I am interested in what Clarity's experts have to say about the top technologies driving entrepreneurship in 2014. Why these technologies?
Most technologies that drive entrepreneurship usually come from hobbies .. so with that, here's my list of opportunities / technologies driving entrepreneurship:
3D printers. Sure today they look like toys, but they already have industrial strength ones that are used to create metal objects, and some for building houses. So lots of opportunity.
Bitcoin. No one denies that the current fiat based currency is flowed, and that crypto currencies will have a place in our economy. It's super early days, but a lot of value will be created here... very disruptive.
Wearables. People want technology to disappear and when you start embedding them in clothing, that's when the magic happens. Hardware + programming languages continue to get easier to work with, and it'll just mean so many new "projects" that could turn into successful Kickstarters or funded companies.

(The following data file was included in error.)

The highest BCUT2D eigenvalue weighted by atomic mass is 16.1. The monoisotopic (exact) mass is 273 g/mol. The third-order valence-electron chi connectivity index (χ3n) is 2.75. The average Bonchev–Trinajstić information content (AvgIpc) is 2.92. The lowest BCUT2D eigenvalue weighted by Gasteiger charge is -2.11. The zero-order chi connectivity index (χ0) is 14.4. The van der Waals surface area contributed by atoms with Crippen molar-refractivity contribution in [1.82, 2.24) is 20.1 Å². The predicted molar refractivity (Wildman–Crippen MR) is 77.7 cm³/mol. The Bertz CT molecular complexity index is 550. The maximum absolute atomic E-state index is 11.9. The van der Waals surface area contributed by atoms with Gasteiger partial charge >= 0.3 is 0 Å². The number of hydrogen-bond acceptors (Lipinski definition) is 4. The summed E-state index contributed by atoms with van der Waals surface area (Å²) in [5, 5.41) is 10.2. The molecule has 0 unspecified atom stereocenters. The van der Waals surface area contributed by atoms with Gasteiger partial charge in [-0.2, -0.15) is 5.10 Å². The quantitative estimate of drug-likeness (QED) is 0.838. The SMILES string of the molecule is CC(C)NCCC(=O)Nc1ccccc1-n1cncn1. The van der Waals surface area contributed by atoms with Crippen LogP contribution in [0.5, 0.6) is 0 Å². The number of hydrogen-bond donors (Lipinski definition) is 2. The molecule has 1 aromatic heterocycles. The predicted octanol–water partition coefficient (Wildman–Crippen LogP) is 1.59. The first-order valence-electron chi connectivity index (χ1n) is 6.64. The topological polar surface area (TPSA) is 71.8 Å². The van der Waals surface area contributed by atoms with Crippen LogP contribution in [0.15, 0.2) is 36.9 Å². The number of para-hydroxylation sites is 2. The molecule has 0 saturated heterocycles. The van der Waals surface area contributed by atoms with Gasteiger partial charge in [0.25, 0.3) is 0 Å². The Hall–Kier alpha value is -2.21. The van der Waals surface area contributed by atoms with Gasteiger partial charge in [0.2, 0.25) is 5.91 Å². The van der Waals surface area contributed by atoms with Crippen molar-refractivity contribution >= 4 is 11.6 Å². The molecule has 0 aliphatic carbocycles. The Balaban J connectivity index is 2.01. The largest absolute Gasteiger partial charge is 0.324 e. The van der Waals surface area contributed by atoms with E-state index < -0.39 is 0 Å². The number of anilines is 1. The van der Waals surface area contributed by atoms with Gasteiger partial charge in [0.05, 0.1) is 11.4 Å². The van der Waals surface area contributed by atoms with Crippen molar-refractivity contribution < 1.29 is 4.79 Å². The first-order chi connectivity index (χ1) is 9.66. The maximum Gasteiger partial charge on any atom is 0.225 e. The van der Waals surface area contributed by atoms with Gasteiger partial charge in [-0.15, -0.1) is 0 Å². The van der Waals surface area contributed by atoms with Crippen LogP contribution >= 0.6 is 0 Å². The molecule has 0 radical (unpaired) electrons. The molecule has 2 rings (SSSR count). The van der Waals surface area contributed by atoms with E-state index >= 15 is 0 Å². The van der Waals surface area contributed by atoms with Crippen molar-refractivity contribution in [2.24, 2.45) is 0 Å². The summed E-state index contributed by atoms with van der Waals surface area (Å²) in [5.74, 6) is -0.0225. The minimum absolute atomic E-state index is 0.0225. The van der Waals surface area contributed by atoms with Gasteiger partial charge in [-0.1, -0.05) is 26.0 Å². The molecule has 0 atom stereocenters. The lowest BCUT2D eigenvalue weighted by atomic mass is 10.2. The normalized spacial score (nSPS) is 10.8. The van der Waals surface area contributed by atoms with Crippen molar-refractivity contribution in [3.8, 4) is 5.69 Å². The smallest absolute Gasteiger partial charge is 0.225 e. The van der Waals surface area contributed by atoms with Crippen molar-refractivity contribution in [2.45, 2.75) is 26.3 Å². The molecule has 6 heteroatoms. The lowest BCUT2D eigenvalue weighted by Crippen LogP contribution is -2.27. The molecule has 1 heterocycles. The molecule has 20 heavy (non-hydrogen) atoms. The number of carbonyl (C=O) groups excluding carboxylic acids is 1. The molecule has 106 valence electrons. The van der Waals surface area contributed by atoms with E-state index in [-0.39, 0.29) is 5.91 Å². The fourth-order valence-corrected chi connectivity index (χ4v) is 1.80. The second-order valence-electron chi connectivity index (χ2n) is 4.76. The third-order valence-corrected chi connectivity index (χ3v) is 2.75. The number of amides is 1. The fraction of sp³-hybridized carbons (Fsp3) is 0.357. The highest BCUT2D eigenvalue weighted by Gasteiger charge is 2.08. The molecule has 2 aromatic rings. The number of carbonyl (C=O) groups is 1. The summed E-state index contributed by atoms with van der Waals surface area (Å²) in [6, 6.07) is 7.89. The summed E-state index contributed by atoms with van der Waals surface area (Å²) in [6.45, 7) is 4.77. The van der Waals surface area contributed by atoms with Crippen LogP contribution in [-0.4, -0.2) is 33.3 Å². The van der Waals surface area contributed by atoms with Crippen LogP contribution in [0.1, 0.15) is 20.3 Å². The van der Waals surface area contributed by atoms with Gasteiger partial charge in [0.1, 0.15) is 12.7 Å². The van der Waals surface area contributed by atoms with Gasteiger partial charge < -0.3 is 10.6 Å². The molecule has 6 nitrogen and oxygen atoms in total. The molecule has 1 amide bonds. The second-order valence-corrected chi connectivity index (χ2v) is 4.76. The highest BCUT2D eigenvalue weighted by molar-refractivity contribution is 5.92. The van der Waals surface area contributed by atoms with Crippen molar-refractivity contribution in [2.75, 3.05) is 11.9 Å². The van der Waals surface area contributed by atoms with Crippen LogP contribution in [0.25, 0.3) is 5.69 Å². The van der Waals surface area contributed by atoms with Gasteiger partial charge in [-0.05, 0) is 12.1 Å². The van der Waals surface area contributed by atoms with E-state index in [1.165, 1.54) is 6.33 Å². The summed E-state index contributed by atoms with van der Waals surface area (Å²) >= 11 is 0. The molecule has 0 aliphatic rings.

Drones. Maybe it's the kid in me, but I just love the opportunity here, especially if you consider doing things that don't require human beings and leverages GPS, etc. There's a lot of regulation required to make this a wide spread adoption thing, but there's still ways to create value - might just be in other countries.
Those are my favorites.
Increased development speed and ease = less money spend on building = higher ROI.
Cloud services like CloudFoundry and Heroku and OpenShift, etc. make it super easy (and cheap) to deploy apps to scale. In particular, Node.js apps. While not limited to Node.js of course, that's kinda the focus for many people.
Here is two:
McKinsey publishes a report about 10 key areas that will be disruptive in the next decade... Inc. magazine has a list of others that would be most prolific as startups... So you could check those and a few other resources.
3D printing is there and so driverless cars. Internet of things and medical devices will continue trending...
For some reason renewable energy is no longer a hot topic, as well as 'nano'...